Bordwell (2006, p. 137) reported that filmmakers understand that shorter-scaled shots (those towards close ups) can be briefer, and the data in Fig. 2 show that this relation holds. Why might this be so? Contemporary popular movies are tightly orchestrated and increasingly economical conveyors of narrative intent. Generalizing from Strunk and White (1920), every scene and every shot must tell, and tell quickly. For us, then, the most obvious reason that shot scale and shot duration might be linked is that, because movies are essentially about the emotional responses of characters to varied situations (Murch, 2001; Plantinga, 2009; Tan, 1996) and because faces are larger in shorter-scaled shots, their emotional expressions might be easier (and faster) to discern. We sought next corroborating evidence for this idea in static images, focusing on emotional valence, positive and negative. Valence, along with arousal, is considered to be a primary dimension in the conceptual space of emotions (Russell, 1980, see also Adolphs, 2002).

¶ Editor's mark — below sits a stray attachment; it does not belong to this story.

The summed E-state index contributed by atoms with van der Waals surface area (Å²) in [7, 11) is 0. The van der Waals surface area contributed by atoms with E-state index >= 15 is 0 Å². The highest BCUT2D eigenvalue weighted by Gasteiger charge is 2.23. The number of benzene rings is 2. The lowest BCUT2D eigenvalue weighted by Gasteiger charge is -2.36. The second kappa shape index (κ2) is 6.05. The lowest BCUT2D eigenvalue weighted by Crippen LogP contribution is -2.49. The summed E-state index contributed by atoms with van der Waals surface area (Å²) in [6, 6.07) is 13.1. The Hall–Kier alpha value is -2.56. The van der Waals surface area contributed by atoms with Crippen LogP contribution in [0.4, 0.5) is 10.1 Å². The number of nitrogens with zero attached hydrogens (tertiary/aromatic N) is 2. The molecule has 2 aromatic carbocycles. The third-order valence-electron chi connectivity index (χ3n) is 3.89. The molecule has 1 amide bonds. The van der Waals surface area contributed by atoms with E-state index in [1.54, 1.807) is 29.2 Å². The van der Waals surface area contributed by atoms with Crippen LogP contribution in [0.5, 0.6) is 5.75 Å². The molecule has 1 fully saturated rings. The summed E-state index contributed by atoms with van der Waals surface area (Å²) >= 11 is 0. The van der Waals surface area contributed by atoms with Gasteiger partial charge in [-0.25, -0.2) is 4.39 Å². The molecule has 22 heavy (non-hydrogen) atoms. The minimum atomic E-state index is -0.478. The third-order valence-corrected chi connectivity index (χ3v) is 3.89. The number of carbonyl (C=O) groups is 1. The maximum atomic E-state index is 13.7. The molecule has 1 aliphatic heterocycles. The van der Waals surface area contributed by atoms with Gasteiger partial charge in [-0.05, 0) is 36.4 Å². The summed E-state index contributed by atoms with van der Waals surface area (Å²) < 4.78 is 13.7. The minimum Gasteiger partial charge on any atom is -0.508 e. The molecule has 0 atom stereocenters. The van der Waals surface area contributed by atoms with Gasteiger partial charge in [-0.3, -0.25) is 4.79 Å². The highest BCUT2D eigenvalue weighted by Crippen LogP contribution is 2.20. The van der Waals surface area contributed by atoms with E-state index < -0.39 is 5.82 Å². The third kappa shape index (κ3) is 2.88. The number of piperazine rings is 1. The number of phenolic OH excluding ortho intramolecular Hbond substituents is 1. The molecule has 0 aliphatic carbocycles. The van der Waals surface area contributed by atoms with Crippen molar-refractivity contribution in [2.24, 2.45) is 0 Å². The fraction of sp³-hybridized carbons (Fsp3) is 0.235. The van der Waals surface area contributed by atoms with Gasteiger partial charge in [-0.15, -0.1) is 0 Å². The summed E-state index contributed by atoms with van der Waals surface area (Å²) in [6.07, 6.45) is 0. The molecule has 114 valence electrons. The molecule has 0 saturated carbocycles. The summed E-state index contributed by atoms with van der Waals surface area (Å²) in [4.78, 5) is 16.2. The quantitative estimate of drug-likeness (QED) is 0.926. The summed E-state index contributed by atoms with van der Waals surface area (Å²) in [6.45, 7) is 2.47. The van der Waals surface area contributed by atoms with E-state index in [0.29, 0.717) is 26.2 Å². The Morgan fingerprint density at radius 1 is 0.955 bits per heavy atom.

Study 2: Judging emotions from faces of different sizes without clutter



We selected 24 stimuli from a Creative Commons face sample collected, digitally manipulated, and posted by Righi, Peissig, and Tarr (2012). These are images of average young adults who, as they watched movie clips, had their expressions captured on video. Righi et al. then selected characteristic frames and removed backgrounds leaving the surrounding space white. Half of the images that we chose from this database depicted males and half females; eight were Caucasian, eight Asian-American, and eight African-American. Sample faces are shown in the top right panels of Fig. 1, and Appendix A lists the images we used as coded on the website.

Half of the selected emotional expressions denoted happiness and half disgust. In the original images, all individuals faced to the right between three-quarters profile and nearly full face. Images of half of the males and half of the females, and half expressing positive emotion and half negative emotion, were flipped around a vertical axis so that they faced to the left.